Overview and Route Description
The Garden Wall, a part of the Continental Divide, is a knife-edge ridge in Glacier National Park that runs from Swiftcurrent Pass to Logan Pass. The name comes from the abundant greenery and wildflowers on display in the summer. Spectacular in its own right, the Garden Wall also gives rise to notable summits such as Bishops Cap and Mount Gould (the highpoint). Starting from Lake McDonald, travelers on Going-to-the-Sun Road get views of the Garden Wall, but the best road views are the ones along the last few miles to Logan Pass (from the west) and from Logan Pass itself. Each summer, thousands of hikers travel parts of the Highline Trail from Logan Pass and gape at the Garden Wall rising directly above them as they scan its cliffs for mountain goats and bighorn sheep. Climbers may ascend the Garden Wall on routes to Gould, Bishops Cap, Mount Grinnell, and just to the crest of the ridge itself.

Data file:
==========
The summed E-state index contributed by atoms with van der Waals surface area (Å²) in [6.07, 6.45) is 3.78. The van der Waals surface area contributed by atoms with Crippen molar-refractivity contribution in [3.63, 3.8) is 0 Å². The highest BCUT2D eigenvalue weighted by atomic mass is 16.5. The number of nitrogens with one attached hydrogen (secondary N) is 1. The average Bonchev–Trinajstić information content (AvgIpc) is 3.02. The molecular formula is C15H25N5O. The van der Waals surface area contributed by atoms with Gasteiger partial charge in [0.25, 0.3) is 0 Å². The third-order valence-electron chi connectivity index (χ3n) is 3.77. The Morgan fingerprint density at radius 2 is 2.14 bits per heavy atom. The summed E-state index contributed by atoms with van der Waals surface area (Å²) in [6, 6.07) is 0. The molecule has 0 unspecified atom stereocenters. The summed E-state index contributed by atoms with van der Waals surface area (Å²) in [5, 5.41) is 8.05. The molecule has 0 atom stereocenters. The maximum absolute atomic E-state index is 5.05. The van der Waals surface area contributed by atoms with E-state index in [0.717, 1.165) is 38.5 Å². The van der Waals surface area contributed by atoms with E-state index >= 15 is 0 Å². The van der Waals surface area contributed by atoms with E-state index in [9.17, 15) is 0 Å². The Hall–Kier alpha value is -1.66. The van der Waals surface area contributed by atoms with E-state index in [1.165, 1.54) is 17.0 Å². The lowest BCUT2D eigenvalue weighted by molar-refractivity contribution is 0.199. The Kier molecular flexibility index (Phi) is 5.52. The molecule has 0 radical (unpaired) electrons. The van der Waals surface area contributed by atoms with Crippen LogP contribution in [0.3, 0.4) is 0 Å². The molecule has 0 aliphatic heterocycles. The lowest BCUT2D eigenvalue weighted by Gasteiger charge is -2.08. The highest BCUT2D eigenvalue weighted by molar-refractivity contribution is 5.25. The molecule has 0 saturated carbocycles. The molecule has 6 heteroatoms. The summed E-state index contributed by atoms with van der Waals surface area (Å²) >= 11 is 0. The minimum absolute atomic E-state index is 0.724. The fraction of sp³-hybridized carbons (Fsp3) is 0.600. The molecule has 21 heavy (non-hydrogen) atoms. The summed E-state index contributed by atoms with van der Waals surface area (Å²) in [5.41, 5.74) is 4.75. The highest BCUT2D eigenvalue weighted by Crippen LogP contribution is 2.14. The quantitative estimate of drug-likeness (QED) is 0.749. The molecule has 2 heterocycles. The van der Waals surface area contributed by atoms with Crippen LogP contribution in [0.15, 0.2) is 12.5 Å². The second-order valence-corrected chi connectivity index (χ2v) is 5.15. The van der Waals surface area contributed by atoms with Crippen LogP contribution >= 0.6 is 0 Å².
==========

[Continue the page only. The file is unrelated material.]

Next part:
Traverse Between Grinnell Glacier Overlook and Swiftcurrent Pass
This traverse can be completed from the Loop on GTS Road as a long day hike (very similar to the route description for Mount Grinnell) or as a very long day hike from Logan Pass. I suggest doing it from the campground or chalet at Granite Park, though, which will allow you to get up on the ridge earlier for better lighting and more solitude (though you're almost certain to be alone for much of this traverse no matter when you do it) and enjoy a night out in Glacier's wonderful backcountry. The chalet isn't cheap, but it means a bed and a roof in backpacking country.